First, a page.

Groceries… forgot to mention the Sprouts that’s coming to our under-construction new mall. we also have two Publixes, a Kroger, and a soon to open Aldi within three miles of the house.

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  9. devtob said on April 10, 2017 at 9:17 pm

    From the WaPo Pulitzer article, “His work documenting the future president’s charitable practices won the award for national reporting” is unduly charitable to Trump.

    Better would be: “His work documenting the future president’s persistent and habitual deceptions about his charitable practices won the award for national reporting.”

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  10. Julie Robinson said on April 10, 2017 at 9:19 pm

    Jefftmmo, I am actually going to disagree with you. I just followed through what you wrote, and it doesn’t seem unclear to me at all. You just have to take it step by step, writing things out on a separate piece of paper. Most people let themselves get overwhelmed, but you just have to stay calm and go line by line. Of course, I agree the system needs to be simplified but given reality I don’t see it happening.

    How many customers did United lose today? I will think very hard about booking another flight with them. If it had happened to me when I was on my way to NYC I would have missed the Broadway show that I had tickets for. I would have been out the cost of the tickets, over $400, and likely wouldn’t have been able to rebook since the show has a limited run and has been wildly popular. I also had to pay a ridiculous $388 for the plane ticket, because I was flying out of Fort Wayne. My daughter’s ticket from Orlando was $128. Oh man, would I have been pissed. I hope he sues.

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  11. Sherri said on April 10, 2017 at 9:46 pm

    United already demonstrated that its employees are not empowered to deviate from rules, with the leggings fiasco. The procedure seems to be, these employees must fly or our system breaks down, the algorithm says, if nobody volunteers, start removing people randomly, and assumes that people will meekly comply. When a passenger who has paid for a ticket and is seated on a plane thinks that’s unreasonable and doesn’t want to comply, the system goes tilt.

    United doesn’t seem to care, though, since they haven’t even come close to acknowledging that there was anything wrong. Hey, it’s our plane, we’ll kick you off if we feel like it, and if you don’t go quietly, then we’ll have the cops drag you off. They’ll keep doing shit like this as long as we put up with it. What if other people on the plane had stood up and blocked the aisle, rather than let an old Asian man get dragged off?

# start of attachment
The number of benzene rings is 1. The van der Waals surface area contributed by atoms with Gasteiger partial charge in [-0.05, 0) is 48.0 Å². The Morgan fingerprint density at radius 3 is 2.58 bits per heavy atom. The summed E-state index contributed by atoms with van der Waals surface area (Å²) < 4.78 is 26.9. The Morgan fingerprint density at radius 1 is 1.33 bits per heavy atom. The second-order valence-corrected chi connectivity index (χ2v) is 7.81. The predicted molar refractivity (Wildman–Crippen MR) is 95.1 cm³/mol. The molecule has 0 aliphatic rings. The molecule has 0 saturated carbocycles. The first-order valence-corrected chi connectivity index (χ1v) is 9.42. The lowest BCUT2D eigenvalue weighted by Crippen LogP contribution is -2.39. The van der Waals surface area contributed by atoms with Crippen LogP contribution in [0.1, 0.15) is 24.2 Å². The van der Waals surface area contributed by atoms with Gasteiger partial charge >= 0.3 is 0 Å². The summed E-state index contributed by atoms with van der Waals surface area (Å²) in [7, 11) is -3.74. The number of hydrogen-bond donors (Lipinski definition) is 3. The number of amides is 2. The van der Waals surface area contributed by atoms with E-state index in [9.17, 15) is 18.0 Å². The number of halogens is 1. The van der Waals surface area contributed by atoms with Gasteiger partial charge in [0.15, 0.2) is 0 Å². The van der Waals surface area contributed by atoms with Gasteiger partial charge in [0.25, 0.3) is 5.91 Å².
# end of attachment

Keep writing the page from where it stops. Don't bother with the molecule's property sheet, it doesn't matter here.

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  12. adrianne said on April 10, 2017 at 9:53 pm

    Well, I enjoyed the tale of rapper 2pec’s restaurant rage in Australia. The deadpan details! “Police set off in hot pursuit on jetskis” and the kicker: “Terry Peck…later said the lobsters were overcooked.”

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  13. Joe K said on April 10, 2017 at 9:53 pm

    Just a little FYI, about the United incident, while I do agree that this makes United look bad, what they did wasn’t illegal, if you read the fine print of your ticket and this goes for any airline, they have the right to remove you from the plane if it’s overbooked if they can’t get enough people to volunteer which is what happened in Chicago, they start looking at who payed the least for their ticket and also who checked in first, the crew had already explained to the passenger what the rules were, only after refusing to get up,did they inform security, the passenger then refused the officers, what other choice did they have? Should have this been resolved before boarding? Absolutely, it sucks for the pax it sucks for the airline, but it’s on the ticket, if he goes to court over this I really think he will lose.
    Pilot Joe

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  14. Jeff (the mild-mannered one) said on April 10, 2017 at 10:00 pm

    If you let them on the plane, airlines, you deserve to lose and lose big. Don’t tell me about the fine print at that point. He was ON the plane, in a seat, and you tried to move him for your crew allocation needs. Maybe you need to reconsider how you deploy and schedule crew, not look at how you “re-accomodate” passengers.

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  15. alex said on April 10, 2017 at 10:11 pm

    Cernovich, for those who might have missed it, was on 60 Minutes a couple of weeks ago as the man who broke the Pizzagate story. And he still stands behind it. One of the creepiest and most soulless interviewees I have ever witnessed, and the most disconcerting part of it is that he looks and sounds relatively normal.

    The 60 Minutes segment was dedicated to the subject of “fake news,” and it was a very compromised piece of reporting in my opinion, a shining example of the kind of false balance that a show like 60 Minutes should be exposing rather than espousing. “Both sides do it” was the tiresome refrain throughout, yet I didn’t see one single example of a left-wing canard with the same kind of legs as Pizzagate. Or Unmasking-ghazi. The LA Times didn’t pull any punches with that headline and it’s a sucky Tribune property fer Chrissake.